Expanded blastocysts were vitrified on day 5, 6, or 7, depending on day of expansion. For expanded blastocysts, the development of the inner cell mass (ICM) and trophectoderm was assessed. The ICM grading was as follows: A: tightly packed, many cells; B: loosely grouped, several cells; C: very few cells. The trophectoderm grading was as follows: A: many cells forming a tightly knit epithelium; B: few cells; C: very few cells forming a loose epithelium . Only expanded blastocysts scoring B or higher both ICM and trophectoderm grades (i.e. BB) were vitrified. The expanded blastocysts were vitrified by the method developed by Kuwayama et al.  using a cryotop (Kitazato Supply Co., Fujinomiya, Japan), albeit with slight modifications as described previously . The cryotop consisted of a 0.4 mm wide × 20 mm long × 0.1 mm thick polypropylene strip attached to a plastic handle and equipped with a cover straw. As the base medium, modified HTF medium-HEPES (Irvine) plus 20% (v/v) SSS (Irvine) was used. The equilibration solution contained 7.5% (v/v) ethylene glycol (Sigma Chemical Co., MO, USA) and 7.5% (v/v) dimethyl sulphoxide (Kanto Chemical Co., Tokyo, Japan). The vitrification solution was composed of 15% (v/v) ethylene glycol, 15% (v/v) dimethyl sulphoxide and 0.5 mol/l sucrose (Nacalai Tesque, Inc., Kyoto, Japan). Before starting the vitrification procedure, artificial shrinkage of expanded blastocysts was performed in the equilibration solution. First, pipetting of the expanded blastocyst was started immediately after placing the embryo in 1ml of 30°C equilibration solution with a glass pipette slightly smaller in diameter (~140 μm) than the expanded blastocyst. After confirmation of slight shrinkage of the blastocoele, pipetting was performed with a pipette slightly smaller in diameter than the first one (~100–120 μm). This procedure was repeated two to three times until the blastocoele collapsed completely. After blastocoele contraction, the blastocysts were equilibrated in the same equilibration solution for another 2min before exposure to the vitrification solution. The blastocysts were then incubated in 1ml of 30°C vitrification solution and loaded, within 45s onto the tip of the cryotop with ~1 μl of cryoprotectant solution. Then the cryotop was immediately submerged into liquid nitrogen and under the liquid nitrogen the plastic cover was placed over the strip to provide protection during storage.
The warming procedure was done as follows: The protective cover was removed in liquid nitrogen and the end of the polypropylene strip was immersed directly into 1 ml of 37°C 1.0 mol/l sucrose solution for 1 min. The blastocysts were then transferred into 1 ml of 37°C 0.5 mol/l sucrose solution for 3 min and washed twice in the base medium for 5min. As soon as warming of blastocysts had completed, assisted hatching was performed while the warmed blastocysts remained collapsed (within 5min after warming procedure completed) by the method as described previously . Briefly, embryos were placed under mineral oil within a 50μl microdroplet of 37°C Sperm Washing Medium (Irvine) in a Petri dish and positioned on a phase-contrast inverted microscope stage. Total removal of the zona pellucida was performed using a laser (Zilos-tk Laser, Hamilton Thorne Research, Beverly, MA, USA) and mechanical pipetting. Embryos were stabilized with a holding pipette held at 9 o’clock position, and positioned with the laser target located on the outer edge of the zona. The power of laser was 100% and the pulse duration was 500μs. By using this setting, a 10μm hole was formed in the zona by a single laser application. Multiple irradiations along the convex periphery of the zona from outward to inward were used to form a 10μm opening. Similarly, another opening was formed next to the initial one. This procedure was repeated until a large opening was formed in the zona. The size of the opening was 60-90% of the circumference of the zona, estimated from an area of empty perivitelline space. Approximately 2min per embryo was required to complete the procedure. After forming a large opening, the embryo was released from the holding pipette and aspirated out from the opened zona by mechanical pipetting, and the zona was removed. After the assisted hatching procedure was completed, warmed blastocysts were rinsed several times and were cultured in Blast Assist Medium 2 (Medicult) for further culture until transfer. The post-warming survival of blastocysts was observed 1-2h after warming under a microscope, and re-expanded blastocysts were judged to have survived. Warmed blastocyst transfer was performed in hormonal replacement treatment cycles. All women received transdermal oestradiol (Estraderm 1.4-5.8 mg, Kissei, Tokyo, Japan) with gonadotrophin-releasing hormone analogue for the preparation of the endometrium. The administration of progesterone (vaginal 400mg daily) was initiated when endometrial thickness exceeded 10 mm. Embryo transfer was scheduled on day 5 after the initiation of progesterone treatment. The time from warming to transfer ranged from 2-3h. One to two surviving blastocysts were transferred into the patient’s uterus.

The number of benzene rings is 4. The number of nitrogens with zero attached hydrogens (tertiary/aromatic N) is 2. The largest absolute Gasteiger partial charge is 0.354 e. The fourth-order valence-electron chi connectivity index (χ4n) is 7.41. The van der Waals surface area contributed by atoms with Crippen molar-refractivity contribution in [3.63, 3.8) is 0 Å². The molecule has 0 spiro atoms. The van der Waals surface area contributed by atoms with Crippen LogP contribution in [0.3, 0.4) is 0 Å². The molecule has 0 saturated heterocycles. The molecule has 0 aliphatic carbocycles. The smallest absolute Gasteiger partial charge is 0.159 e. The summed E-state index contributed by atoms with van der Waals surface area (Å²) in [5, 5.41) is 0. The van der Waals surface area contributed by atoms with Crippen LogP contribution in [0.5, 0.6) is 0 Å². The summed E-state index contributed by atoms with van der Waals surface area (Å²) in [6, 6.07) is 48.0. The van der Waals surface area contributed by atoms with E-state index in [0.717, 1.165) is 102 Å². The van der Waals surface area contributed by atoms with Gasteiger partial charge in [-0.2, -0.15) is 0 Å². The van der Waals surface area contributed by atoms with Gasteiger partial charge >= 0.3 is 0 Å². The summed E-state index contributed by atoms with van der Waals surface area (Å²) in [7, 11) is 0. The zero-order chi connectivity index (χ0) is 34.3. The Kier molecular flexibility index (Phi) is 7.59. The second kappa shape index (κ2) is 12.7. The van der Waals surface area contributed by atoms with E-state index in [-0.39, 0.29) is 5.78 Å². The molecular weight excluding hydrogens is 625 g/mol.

Analysis was restricted to cycles in which all transferred embryos were vitrified on the same day of development, and in which transfers were performed on the same day on which embryos were warmed. For patients undergoing multiple vitrified-warmed blastocyst transfer cycles during the study period, only the first cycle was included in the analysis. A clinical pregnancy was defined as a pregnancy when a gestational sac was recognized in the uterus by ultrasound. The implantation rate was determined by dividing the number of gestational sacs by the number of embryos transferred.